“Coming to save you, obviously,” Pythagoras added as he came close. “You should be grateful; those batteries don’t grow on trees, you know!”
I didn’t know what to say, and I stared out into space as a ferocious fight to repel the beast began. Claylike tendrils moved like whips to knock back the fighters from the damaged host. I could hardly believe they came all this way, but what else would be the case? There was no other reason to enter this hellish world; it was more the case that it should be actively avoided.
Still, what did I do to deserve their support? If anything, now that my memories were back, I knew I was the last person they should risk coming to help. My eyes began to burn, and I shut them tightly before any liquid could escape. Akimitsu, that idiot. He said something about finding five others; he could have been a little more direct after the fact. I guess, at the very least, I didn’t give up—even without the knowledge, the others would drop in; maybe he wanted to give me a chance to do so. The next time I saw him, I would have to smack him on the head.
I smiled. The one thing I was sure of was that I could never thank them enough, but I would need to find some words to show my gratitude.
The others backed up close to us.
“I don’t think this thing is going down easily,” Enas warned.
“Alright! We didn’t come here to fight; let’s get going while the going is good!” The goofy tone never left his words, but he still seemed serious for once. Maybe it was my imagination. I opened my eyes and nodded to him.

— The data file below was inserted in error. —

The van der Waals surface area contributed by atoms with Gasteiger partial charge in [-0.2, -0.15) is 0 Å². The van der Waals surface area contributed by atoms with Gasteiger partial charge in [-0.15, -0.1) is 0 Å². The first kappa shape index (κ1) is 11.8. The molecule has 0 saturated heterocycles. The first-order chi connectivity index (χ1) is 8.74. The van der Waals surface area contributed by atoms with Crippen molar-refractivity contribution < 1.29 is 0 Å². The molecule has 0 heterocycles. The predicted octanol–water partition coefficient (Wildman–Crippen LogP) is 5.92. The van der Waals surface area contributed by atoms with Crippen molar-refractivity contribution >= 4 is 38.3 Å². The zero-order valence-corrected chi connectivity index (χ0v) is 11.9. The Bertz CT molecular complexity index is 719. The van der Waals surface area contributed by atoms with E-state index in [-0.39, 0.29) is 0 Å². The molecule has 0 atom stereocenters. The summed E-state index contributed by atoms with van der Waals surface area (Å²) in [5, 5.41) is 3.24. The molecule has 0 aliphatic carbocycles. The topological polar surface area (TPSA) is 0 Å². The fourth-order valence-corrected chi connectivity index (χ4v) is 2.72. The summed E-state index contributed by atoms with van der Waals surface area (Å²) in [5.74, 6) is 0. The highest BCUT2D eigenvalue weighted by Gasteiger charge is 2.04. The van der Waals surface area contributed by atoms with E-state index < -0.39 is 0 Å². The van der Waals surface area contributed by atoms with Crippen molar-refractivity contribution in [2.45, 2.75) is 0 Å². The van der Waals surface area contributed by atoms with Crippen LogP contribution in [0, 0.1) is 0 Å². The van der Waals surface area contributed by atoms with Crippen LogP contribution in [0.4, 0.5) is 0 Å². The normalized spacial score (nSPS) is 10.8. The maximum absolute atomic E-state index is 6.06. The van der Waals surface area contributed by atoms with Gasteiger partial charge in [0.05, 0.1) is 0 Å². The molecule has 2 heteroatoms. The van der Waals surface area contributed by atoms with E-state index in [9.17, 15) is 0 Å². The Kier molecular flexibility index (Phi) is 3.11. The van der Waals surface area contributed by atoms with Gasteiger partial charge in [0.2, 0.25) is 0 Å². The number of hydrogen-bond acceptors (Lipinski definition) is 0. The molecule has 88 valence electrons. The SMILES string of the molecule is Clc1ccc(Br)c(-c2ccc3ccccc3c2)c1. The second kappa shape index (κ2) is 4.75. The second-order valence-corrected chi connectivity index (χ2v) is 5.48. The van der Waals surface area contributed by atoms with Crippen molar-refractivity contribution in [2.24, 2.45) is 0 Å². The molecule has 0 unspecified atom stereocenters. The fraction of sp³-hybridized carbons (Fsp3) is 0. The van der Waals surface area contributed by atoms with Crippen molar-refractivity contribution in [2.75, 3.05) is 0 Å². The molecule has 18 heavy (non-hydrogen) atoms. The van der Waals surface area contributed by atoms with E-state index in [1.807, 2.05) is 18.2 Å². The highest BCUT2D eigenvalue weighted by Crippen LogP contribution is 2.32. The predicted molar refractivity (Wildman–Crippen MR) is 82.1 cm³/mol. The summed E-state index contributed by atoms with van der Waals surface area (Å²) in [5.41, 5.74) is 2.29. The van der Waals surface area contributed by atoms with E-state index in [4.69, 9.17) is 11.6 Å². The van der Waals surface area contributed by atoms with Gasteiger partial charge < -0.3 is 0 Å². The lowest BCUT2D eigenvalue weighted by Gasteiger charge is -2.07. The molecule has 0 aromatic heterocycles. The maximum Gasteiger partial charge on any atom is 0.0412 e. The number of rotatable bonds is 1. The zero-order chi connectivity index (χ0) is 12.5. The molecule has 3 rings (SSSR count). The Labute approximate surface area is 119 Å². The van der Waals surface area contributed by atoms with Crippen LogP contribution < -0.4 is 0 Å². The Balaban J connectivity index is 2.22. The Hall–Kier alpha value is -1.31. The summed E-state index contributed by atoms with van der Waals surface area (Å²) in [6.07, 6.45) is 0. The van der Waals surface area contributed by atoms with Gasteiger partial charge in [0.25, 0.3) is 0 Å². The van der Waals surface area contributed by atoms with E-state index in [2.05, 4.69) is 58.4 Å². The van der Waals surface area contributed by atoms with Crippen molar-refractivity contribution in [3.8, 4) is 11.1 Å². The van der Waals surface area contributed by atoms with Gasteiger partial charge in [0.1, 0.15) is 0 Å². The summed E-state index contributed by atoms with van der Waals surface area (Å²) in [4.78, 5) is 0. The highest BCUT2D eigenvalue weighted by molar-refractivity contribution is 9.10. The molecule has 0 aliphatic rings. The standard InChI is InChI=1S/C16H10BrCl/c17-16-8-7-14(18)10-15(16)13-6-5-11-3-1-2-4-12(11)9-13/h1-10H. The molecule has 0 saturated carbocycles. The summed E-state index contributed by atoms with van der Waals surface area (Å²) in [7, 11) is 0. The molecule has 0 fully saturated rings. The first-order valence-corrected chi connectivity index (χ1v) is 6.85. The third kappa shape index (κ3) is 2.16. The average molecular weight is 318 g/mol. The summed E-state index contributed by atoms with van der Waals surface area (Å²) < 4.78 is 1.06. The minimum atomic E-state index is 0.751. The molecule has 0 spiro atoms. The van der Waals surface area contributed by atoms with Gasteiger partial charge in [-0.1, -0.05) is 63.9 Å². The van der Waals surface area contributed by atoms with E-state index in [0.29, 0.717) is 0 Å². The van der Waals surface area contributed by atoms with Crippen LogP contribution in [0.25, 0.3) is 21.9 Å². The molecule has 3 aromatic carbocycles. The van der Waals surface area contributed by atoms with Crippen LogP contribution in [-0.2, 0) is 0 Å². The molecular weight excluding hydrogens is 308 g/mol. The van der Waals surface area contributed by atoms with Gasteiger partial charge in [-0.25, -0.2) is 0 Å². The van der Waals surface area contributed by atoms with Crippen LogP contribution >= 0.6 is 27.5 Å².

The others quickly locked hands—forming a chain. Orrin reached out his free hand to me, and they all looked back at me. “Let’s get out of here! Everyone! Kiko! Get ready!
I took his hand, and the green man jumped in the air, shouting: “Ominoreg!” To say we were lifted out of the world would be a lie. It was more like the ground gave way, and we fell while moving up at the same time. I saw the scene slowly dissolve, or maybe it would be more accurate to say it faded away, as my vision was overtaken by the process of leaving the world. Either way, the odd sensation made it clear we had escaped.
The six of us linked together fell face forward onto the world-lake’s shore. Mud splattered across our bodies, and I had to shut my eyes to keep them clean. The green-clad laughed as he let go and stood up; our landing did nothing to hinder his movements if the sounds were any indication. I began to wipe off the mud as the others complained.
“Orrin, that was the worst one yet!” Enas grumbled.
“I am inclined to agree,” Lerato added.
“Hey, we were short on time!” Orrin defended himself. “But that isn’t important right now. Quick, everyone, make sure you don’t have a little piece of that monster on you!” I heard shuffling as the ones who got close must have checked themselves like they were looking for ticks.
They all gave a sigh of relief once everything was confirmed to be safe. I pushed the last bit of mud away from my eyes and reeled back at the sight.
The world was full of color.
Once, grey trees were glowing with vivid browns and greens, unlike I had ever seen. How could I even describe it? The flowers were dyed with an assortment of bright shades, and the sky was a more clear blue than I had ever imagined possible. It was the world between worlds, but unlike I had seen before. I almost fell back into the monster world from shock. Luckily, Orrin caught me. I shut my eyes again.
“It’s colorful,” I said quietly.
“Always has been!” Orrin replied. “Come on, let’s get your leg fixed up!
The green man offered to carry me, but I refused. I limped a couple of steps ahead to show I could move. The others shook their heads, and we walked back to the base camp.